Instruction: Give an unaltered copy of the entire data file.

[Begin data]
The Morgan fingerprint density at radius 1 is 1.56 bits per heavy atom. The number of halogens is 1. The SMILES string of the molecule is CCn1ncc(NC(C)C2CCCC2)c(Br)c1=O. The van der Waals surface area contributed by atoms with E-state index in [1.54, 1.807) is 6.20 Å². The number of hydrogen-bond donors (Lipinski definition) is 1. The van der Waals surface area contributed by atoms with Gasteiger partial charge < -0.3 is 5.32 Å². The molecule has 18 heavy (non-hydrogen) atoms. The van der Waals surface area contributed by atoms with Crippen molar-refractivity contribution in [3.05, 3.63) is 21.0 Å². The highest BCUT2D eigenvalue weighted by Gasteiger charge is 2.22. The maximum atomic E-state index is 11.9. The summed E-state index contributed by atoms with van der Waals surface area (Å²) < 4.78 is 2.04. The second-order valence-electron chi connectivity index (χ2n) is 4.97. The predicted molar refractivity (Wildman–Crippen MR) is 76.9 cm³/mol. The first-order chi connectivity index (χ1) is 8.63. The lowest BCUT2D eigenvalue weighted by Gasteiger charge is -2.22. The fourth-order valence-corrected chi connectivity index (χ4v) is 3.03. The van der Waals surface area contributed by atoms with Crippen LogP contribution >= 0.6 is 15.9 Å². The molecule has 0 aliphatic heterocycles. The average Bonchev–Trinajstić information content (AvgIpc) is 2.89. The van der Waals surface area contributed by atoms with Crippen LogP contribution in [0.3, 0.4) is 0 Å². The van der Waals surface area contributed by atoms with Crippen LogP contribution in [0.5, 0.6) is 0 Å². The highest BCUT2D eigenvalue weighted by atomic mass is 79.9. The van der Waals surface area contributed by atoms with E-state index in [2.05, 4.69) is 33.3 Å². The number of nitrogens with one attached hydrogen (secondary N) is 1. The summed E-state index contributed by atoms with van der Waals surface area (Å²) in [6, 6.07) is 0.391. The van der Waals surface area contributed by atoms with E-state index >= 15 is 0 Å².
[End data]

The Morgan fingerprint density at radius 1 is 1.56 bits per heavy atom. The number of halogens is 1. The SMILES string of the molecule is CCn1ncc(NC(C)C2CCCC2)c(Br)c1=O. The van der Waals surface area contributed by atoms with E-state index in [1.54, 1.807) is 6.20 Å². The number of hydrogen-bond donors (Lipinski definition) is 1. The van der Waals surface area contributed by atoms with Gasteiger partial charge < -0.3 is 5.32 Å². The molecule has 18 heavy (non-hydrogen) atoms. The van der Waals surface area contributed by atoms with Crippen molar-refractivity contribution in [3.05, 3.63) is 21.0 Å². The highest BCUT2D eigenvalue weighted by Gasteiger charge is 2.22. The maximum atomic E-state index is 11.9. The summed E-state index contributed by atoms with van der Waals surface area (Å²) < 4.78 is 2.04. The second-order valence-electron chi connectivity index (χ2n) is 4.97. The predicted molar refractivity (Wildman–Crippen MR) is 76.9 cm³/mol. The first-order chi connectivity index (χ1) is 8.63. The lowest BCUT2D eigenvalue weighted by Gasteiger charge is -2.22. The fourth-order valence-corrected chi connectivity index (χ4v) is 3.03. The van der Waals surface area contributed by atoms with Crippen LogP contribution >= 0.6 is 15.9 Å². The molecule has 0 aliphatic heterocycles. The average Bonchev–Trinajstić information content (AvgIpc) is 2.89. The van der Waals surface area contributed by atoms with Crippen LogP contribution in [0.3, 0.4) is 0 Å². The van der Waals surface area contributed by atoms with Crippen LogP contribution in [0.5, 0.6) is 0 Å². The highest BCUT2D eigenvalue weighted by atomic mass is 79.9. The van der Waals surface area contributed by atoms with E-state index in [2.05, 4.69) is 33.3 Å². The number of nitrogens with one attached hydrogen (secondary N) is 1. The summed E-state index contributed by atoms with van der Waals surface area (Å²) in [6, 6.07) is 0.391. The van der Waals surface area contributed by atoms with E-state index >= 15 is 0 Å².